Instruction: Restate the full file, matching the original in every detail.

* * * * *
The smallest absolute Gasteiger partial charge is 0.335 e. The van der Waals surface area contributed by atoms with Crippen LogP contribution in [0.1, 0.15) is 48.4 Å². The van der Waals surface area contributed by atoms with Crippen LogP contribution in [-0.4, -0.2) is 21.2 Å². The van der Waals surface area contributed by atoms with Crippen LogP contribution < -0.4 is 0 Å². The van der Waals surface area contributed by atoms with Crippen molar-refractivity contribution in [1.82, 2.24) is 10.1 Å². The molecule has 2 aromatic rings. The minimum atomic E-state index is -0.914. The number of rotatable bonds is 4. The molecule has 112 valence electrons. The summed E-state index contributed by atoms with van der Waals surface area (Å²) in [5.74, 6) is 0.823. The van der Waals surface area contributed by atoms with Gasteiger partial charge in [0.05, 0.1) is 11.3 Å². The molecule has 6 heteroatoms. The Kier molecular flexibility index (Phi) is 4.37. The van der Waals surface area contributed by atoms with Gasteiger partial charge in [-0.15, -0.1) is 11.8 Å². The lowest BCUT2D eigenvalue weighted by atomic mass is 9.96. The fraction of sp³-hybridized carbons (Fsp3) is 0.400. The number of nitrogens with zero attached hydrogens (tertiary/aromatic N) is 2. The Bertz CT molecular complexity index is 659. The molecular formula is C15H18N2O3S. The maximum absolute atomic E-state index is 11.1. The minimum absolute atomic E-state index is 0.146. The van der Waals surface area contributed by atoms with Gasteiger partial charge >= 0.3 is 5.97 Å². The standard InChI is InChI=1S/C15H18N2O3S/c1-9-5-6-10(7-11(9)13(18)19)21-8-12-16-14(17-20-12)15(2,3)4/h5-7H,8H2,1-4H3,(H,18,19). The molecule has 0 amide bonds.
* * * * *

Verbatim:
The smallest absolute Gasteiger partial charge is 0.335 e. The van der Waals surface area contributed by atoms with Crippen LogP contribution in [0.1, 0.15) is 48.4 Å². The van der Waals surface area contributed by atoms with Crippen LogP contribution in [-0.4, -0.2) is 21.2 Å². The van der Waals surface area contributed by atoms with Crippen LogP contribution < -0.4 is 0 Å². The van der Waals surface area contributed by atoms with Crippen molar-refractivity contribution in [1.82, 2.24) is 10.1 Å². The molecule has 2 aromatic rings. The minimum atomic E-state index is -0.914. The number of rotatable bonds is 4. The molecule has 112 valence electrons. The summed E-state index contributed by atoms with van der Waals surface area (Å²) in [5.74, 6) is 0.823. The van der Waals surface area contributed by atoms with Gasteiger partial charge in [0.05, 0.1) is 11.3 Å². The molecule has 6 heteroatoms. The Kier molecular flexibility index (Phi) is 4.37. The van der Waals surface area contributed by atoms with Gasteiger partial charge in [-0.15, -0.1) is 11.8 Å². The lowest BCUT2D eigenvalue weighted by atomic mass is 9.96. The fraction of sp³-hybridized carbons (Fsp3) is 0.400. The number of nitrogens with zero attached hydrogens (tertiary/aromatic N) is 2. The Bertz CT molecular complexity index is 659. The molecular formula is C15H18N2O3S. The maximum absolute atomic E-state index is 11.1. The minimum absolute atomic E-state index is 0.146. The van der Waals surface area contributed by atoms with Gasteiger partial charge >= 0.3 is 5.97 Å². The standard InChI is InChI=1S/C15H18N2O3S/c1-9-5-6-10(7-11(9)13(18)19)21-8-12-16-14(17-20-12)15(2,3)4/h5-7H,8H2,1-4H3,(H,18,19). The molecule has 0 amide bonds.